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Species We Can Kiss Goodbye

These dozen creatures are threatened by global warming.

Earlier this year, conservation biologists from the U.K.’s Leeds University led a global survey to determine how climate change will affect wildlife population ranges. Their troubling findings? An average of 15 to 35 percent of animals in a given region face local extinction–they’ll shift ranges to more favorable conditions or simply not survive–by the end of this century. Here’s the projected fallout in North America.

American goldfinch
Depending on CO2 emissions, populations of these lovely yellow-and-black birds will drop significantly or disappear entirely from 33 states by 2100.

Bull trout
Typically found in alpine creeks and glacier-fed streams, this fish’s habitat is so isolated it won’t be able to shift ranges without being actively transplanted. It may be gone from the Lower 48 by the end of this century.

Warbler
Many warblers will shift their summer breeding ranges north, out of states like Maryland and Georgia. Of the 35 species that breed in the U.S., seven (like the black-throated blue warbler, below) have already moved an average 65 miles north in 24 years.

Sonoran pronghorn
This endangered, desert-dwelling antelope is now isolated in a region that includes Mexico, Southern California, and western Arizona. Already small in stature and numbers (the population has shrunk 80 percent since 2000), it’ll go under by 2050 from thermal stress, lack of food, and water shortages.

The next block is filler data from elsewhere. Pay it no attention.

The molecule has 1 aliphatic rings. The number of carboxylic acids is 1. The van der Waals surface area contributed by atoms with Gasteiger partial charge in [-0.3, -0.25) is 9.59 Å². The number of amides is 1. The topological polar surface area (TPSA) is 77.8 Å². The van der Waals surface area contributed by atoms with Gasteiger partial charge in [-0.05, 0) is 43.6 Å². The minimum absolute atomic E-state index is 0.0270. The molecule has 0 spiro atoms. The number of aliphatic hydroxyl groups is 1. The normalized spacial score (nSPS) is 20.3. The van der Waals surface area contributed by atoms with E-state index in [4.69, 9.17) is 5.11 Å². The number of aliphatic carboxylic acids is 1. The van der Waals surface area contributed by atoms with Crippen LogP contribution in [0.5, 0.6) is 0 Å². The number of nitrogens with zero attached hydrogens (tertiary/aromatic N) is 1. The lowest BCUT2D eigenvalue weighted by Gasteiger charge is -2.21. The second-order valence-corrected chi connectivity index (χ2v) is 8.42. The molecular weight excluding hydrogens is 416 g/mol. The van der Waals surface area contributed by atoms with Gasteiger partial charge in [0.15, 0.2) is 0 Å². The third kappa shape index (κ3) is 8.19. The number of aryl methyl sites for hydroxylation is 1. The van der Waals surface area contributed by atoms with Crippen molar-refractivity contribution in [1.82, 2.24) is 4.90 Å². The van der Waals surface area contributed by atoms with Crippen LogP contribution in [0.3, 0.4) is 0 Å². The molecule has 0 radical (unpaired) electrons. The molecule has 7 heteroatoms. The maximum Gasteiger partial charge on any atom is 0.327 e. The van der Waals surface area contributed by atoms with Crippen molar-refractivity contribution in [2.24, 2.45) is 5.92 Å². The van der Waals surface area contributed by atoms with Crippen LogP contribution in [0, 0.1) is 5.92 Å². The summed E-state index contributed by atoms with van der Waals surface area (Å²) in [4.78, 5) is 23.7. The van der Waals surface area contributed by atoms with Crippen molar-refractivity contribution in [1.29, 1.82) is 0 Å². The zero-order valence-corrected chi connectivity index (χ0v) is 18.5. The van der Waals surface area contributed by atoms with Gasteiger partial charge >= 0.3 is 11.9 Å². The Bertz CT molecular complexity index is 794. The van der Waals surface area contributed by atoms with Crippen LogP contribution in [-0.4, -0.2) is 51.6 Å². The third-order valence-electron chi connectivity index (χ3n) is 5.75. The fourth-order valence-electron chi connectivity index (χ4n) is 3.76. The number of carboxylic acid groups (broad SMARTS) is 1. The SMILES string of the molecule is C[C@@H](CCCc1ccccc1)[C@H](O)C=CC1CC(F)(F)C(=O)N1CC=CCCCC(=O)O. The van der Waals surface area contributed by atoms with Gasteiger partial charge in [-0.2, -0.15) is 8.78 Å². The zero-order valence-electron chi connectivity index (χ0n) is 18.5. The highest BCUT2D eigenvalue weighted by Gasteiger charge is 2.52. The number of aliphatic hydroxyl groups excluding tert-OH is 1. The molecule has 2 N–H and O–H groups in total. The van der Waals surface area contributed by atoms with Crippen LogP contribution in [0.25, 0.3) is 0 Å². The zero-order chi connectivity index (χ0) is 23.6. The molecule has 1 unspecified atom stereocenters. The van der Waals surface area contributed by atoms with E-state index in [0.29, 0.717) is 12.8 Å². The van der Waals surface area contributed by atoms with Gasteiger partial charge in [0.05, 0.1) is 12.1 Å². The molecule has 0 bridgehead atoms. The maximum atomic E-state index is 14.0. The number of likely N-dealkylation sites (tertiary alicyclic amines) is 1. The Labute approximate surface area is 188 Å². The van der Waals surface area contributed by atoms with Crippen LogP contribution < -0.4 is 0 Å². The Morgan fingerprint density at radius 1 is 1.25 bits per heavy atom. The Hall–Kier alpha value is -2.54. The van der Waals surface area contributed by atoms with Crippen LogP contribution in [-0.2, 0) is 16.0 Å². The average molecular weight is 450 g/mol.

Cutthroat trout
Warming streams will send the cutthroat to cooler northern waters as it potentially leaves Utah and the mountains of Nevada. The Natural Resources Defense Council says that 10 percent of U.S. trout habitat will be gone by 2030.

Moose
More than 4,000 moose roamed northern Minnesota in 1985; today there are fewer than 400. “Warmer summers make moose more vulnerable to parasites brought in by a booming deer population,” says Doug Inkley of the National Wildlife Federation. “This causes chronic malnutrition and lower birth rates.”

Desert bighorn sheep
A temperature rise of about 1.8°F from 1901 to 1987, coupled with a 20 percent decrease in average precipitation in southeast California, has led to a 37 percent reduction in bighorn populations. The National Wildlife Federation claims bighorns will disappear from the region if there’s a 3.6°F temperature rise and a 12 percent decrease in precipitation over the next 60 years, which is expected if current energy-consumption trends continue.

Edith’s checkerspot
Butterflies are highly climate-sensitive, and few more so than this species, found in the West from Mexico to Canada. Lepidopterist Camille Parmesan discovered that its population extinction was four times greater at the southern end of its range and two times greater at elevations below 8,000 feet, for reasons directly related to rising temperatures. Expect this species to keep moving north.

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